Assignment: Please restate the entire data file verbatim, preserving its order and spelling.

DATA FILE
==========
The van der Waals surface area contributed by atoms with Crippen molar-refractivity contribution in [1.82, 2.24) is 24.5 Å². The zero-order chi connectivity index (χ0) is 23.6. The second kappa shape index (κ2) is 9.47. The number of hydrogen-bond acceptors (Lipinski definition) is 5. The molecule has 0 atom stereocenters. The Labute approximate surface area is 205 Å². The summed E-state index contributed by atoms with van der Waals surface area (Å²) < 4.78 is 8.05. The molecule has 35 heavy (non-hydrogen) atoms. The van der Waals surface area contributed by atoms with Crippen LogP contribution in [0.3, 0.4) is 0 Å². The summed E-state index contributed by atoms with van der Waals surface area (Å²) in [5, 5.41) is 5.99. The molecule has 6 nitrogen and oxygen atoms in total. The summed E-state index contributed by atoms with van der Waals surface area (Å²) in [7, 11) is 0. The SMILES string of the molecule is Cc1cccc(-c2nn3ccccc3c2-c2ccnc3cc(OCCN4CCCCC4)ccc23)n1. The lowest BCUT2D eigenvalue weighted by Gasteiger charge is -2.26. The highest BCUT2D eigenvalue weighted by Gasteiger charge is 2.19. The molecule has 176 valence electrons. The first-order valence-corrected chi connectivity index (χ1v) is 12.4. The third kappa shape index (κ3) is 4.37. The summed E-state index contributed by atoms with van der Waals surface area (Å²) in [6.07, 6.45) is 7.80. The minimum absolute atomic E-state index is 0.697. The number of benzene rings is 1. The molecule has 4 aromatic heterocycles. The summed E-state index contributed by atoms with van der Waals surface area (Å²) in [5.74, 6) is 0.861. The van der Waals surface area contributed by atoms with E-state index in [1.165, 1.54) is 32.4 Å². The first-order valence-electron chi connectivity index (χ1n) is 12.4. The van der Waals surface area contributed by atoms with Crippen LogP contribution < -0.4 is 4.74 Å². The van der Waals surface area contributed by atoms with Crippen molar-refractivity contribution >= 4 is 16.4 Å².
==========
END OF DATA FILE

The van der Waals surface area contributed by atoms with Crippen molar-refractivity contribution in [1.82, 2.24) is 24.5 Å². The zero-order chi connectivity index (χ0) is 23.6. The second kappa shape index (κ2) is 9.47. The number of hydrogen-bond acceptors (Lipinski definition) is 5. The molecule has 0 atom stereocenters. The Labute approximate surface area is 205 Å². The summed E-state index contributed by atoms with van der Waals surface area (Å²) < 4.78 is 8.05. The molecule has 35 heavy (non-hydrogen) atoms. The van der Waals surface area contributed by atoms with Crippen LogP contribution in [0.3, 0.4) is 0 Å². The summed E-state index contributed by atoms with van der Waals surface area (Å²) in [5, 5.41) is 5.99. The molecule has 6 nitrogen and oxygen atoms in total. The summed E-state index contributed by atoms with van der Waals surface area (Å²) in [7, 11) is 0. The SMILES string of the molecule is Cc1cccc(-c2nn3ccccc3c2-c2ccnc3cc(OCCN4CCCCC4)ccc23)n1. The lowest BCUT2D eigenvalue weighted by Gasteiger charge is -2.26. The highest BCUT2D eigenvalue weighted by Gasteiger charge is 2.19. The molecule has 176 valence electrons. The first-order valence-corrected chi connectivity index (χ1v) is 12.4. The third kappa shape index (κ3) is 4.37. The summed E-state index contributed by atoms with van der Waals surface area (Å²) in [6.07, 6.45) is 7.80. The minimum absolute atomic E-state index is 0.697. The number of benzene rings is 1. The molecule has 4 aromatic heterocycles. The summed E-state index contributed by atoms with van der Waals surface area (Å²) in [5.74, 6) is 0.861. The van der Waals surface area contributed by atoms with E-state index in [1.165, 1.54) is 32.4 Å². The first-order valence-electron chi connectivity index (χ1n) is 12.4. The van der Waals surface area contributed by atoms with Crippen LogP contribution < -0.4 is 4.74 Å². The van der Waals surface area contributed by atoms with Crippen molar-refractivity contribution >= 4 is 16.4 Å².